Test one by dropping it into the warm syrup. If it doesn't collapse within three minutes then remove all the balls (3 or 4 at a time) with the slotted spoon and place them in the syrup. Otherwise, cook the balls for another 5 minutes. When all the Gulab Jamuns have been placed in the syrup, turn off the heat under the ghee and allow the sweets to soak in the syrup for at least 2 hours.

Gulab Jamuns can be prepared a day in advance, allowing them to fully soak overnight. They should be served at room temperature or slightly warmed.


Creamy, Saffron-infused Condensed Yogurt Dessert (Shrikhand)

This popular dessert from India’s Maharastra state is simple to prepare. Yogurt is hung in a cloth to remove excess liquid. The solid residue, called yogurt cheese, or dehin, is sweetened, flavored with saffron, nuts, cardamom, and rosewater, beaten until silky smooth, and served ice-cold in little cups.

As an alternative, replace the saffron, nuts, cardamom, and rosewater with ¼ cup fresh, vine-ripened chopped raspberries, strawberries, or blackberries.

Shrikhand is ideal for preparing in large quantities. Remember the simple sugar-to-yogurt ratio: good quality yogurt should yield 50% liquid (whey) when hung. Add sugar to the yogurt cheese in the ratio of one to four; in other words, the sugar content of Shrikhand is one-eighth part the original quantity of yogurt.

Shrikhand is much-loved when served with slices of fragrant fresh mango and puffed plain flour pooris sprinkled with sugar.


PREPARATION TIME: 15 minutes
YOGURT DRAINING TIME: at least 12-16 hours, better after 1-2 days
YIELD: enough for 8-12 persons


1 kg whole-milk yogurt
¼ teaspoon ground saffron threads
¼ teaspoon ground cardamom
1 tablespoon rosewater
2 tablespoons blanched raw slivered pistachio nuts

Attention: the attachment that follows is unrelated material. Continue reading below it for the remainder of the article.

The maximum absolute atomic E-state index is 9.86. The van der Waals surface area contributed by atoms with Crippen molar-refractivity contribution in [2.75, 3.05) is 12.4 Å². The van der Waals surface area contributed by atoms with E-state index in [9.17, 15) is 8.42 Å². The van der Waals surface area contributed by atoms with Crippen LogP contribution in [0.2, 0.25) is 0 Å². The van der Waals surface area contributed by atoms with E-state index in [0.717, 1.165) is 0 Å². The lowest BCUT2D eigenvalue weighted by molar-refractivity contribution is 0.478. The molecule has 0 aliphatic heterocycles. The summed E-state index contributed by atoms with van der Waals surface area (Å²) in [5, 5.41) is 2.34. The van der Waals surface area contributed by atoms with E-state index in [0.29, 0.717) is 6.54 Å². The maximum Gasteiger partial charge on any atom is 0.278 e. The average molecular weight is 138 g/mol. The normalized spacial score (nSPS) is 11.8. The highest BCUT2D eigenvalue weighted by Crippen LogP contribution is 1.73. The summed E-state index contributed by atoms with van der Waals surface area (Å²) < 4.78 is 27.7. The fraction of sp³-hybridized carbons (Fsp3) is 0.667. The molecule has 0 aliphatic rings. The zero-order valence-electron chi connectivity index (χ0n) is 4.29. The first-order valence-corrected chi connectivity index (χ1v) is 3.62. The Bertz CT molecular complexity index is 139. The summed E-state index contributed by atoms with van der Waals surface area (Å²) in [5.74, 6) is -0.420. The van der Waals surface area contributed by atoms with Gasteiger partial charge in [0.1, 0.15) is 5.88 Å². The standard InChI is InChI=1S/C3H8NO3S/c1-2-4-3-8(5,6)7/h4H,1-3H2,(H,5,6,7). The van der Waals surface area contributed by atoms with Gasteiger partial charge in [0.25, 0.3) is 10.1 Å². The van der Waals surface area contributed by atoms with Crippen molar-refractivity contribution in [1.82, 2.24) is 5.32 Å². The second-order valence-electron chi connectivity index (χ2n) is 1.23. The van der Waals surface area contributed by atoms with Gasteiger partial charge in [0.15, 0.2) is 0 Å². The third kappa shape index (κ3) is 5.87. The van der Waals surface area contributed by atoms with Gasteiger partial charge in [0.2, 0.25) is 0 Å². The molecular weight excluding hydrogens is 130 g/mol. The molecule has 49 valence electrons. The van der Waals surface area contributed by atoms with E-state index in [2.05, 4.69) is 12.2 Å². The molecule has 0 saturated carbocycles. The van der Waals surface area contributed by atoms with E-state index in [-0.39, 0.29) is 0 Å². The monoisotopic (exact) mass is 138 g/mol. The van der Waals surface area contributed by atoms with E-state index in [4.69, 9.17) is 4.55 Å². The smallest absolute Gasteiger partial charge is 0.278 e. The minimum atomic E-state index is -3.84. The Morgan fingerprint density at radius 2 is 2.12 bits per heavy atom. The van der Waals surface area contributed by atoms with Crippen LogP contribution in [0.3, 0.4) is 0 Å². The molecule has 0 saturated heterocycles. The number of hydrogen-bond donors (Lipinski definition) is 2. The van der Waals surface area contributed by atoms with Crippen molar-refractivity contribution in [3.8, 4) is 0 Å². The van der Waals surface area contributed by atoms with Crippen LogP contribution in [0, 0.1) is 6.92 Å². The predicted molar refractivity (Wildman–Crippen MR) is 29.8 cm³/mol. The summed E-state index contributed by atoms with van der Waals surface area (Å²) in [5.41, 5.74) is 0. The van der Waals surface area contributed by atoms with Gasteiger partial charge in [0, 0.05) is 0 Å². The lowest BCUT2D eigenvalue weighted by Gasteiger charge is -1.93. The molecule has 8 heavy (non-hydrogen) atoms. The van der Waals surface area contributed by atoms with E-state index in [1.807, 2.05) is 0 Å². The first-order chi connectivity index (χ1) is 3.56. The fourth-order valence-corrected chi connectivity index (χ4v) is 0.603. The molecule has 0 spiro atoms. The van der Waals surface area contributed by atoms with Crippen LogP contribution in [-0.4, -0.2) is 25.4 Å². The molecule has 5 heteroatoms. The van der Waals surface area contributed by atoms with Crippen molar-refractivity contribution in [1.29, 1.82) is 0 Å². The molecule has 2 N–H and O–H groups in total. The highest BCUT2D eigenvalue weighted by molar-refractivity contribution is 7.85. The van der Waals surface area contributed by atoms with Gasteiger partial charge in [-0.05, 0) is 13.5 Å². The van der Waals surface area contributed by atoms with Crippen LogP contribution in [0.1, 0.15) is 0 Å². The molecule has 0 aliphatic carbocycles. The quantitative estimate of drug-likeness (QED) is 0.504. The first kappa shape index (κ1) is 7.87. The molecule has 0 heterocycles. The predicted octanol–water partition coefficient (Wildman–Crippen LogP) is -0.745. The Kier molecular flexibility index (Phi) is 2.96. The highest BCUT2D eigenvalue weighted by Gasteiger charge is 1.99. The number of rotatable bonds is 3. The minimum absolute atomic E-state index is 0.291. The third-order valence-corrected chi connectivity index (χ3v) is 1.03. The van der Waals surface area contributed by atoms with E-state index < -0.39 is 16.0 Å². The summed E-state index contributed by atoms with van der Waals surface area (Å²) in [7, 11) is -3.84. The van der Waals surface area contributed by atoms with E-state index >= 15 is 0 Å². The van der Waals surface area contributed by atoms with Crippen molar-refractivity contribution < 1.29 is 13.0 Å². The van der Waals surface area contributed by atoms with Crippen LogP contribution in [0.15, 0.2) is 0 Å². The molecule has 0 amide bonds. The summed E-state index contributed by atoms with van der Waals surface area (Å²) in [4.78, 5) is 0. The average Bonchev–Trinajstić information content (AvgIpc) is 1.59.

½ cup powdered sugar

Drape a triple thickness of cheesecloth in a colander.

Spoon in the yogurt, gather up the corners of the cloth, tie it into a bundle, and hang it, either in the refrigerator or in a cool spot for at least 12 to 16 hours. Catch the drips in a bowl. After the required hanging time, the residue of yogurt cheese should have reduced to half the original quantity.

Combine the ground saffron threads with the rosewater for 5 or 10 minutes to allow the saffron to steep and release it’s flavour and colour.

Transfer the cheese to a bowl, add the ground saffron and rosewater infusion, ground cardamom seeds, pistachio nuts and sugar. Beat until light and fluffy, and serve in small bowls.

Alternatively, do not add the nuts to the mixture, pipe out the dessert from a piping bag with a fairly large nozzle, and sprinkle the pistachio nuts on top.

Pistachio Milk Fudge (Pista Burfi)
Pistachio burfi is a delightful example of a traditional Indian milk sweet, where boiling, sweetened milk is reduced gradually until it thickens to a fudge-like paste. Note that, as all burfis, pistachio burfi will firm up as it sits. If you keep it well covered, you can store it for up to 10 days in the refrigerator.

PREPARATION AND COOKING TIME: about 1½ hours
YIELD: 36 small pieces of fudge

2 litres fresh whole milk
1¼ cup sugar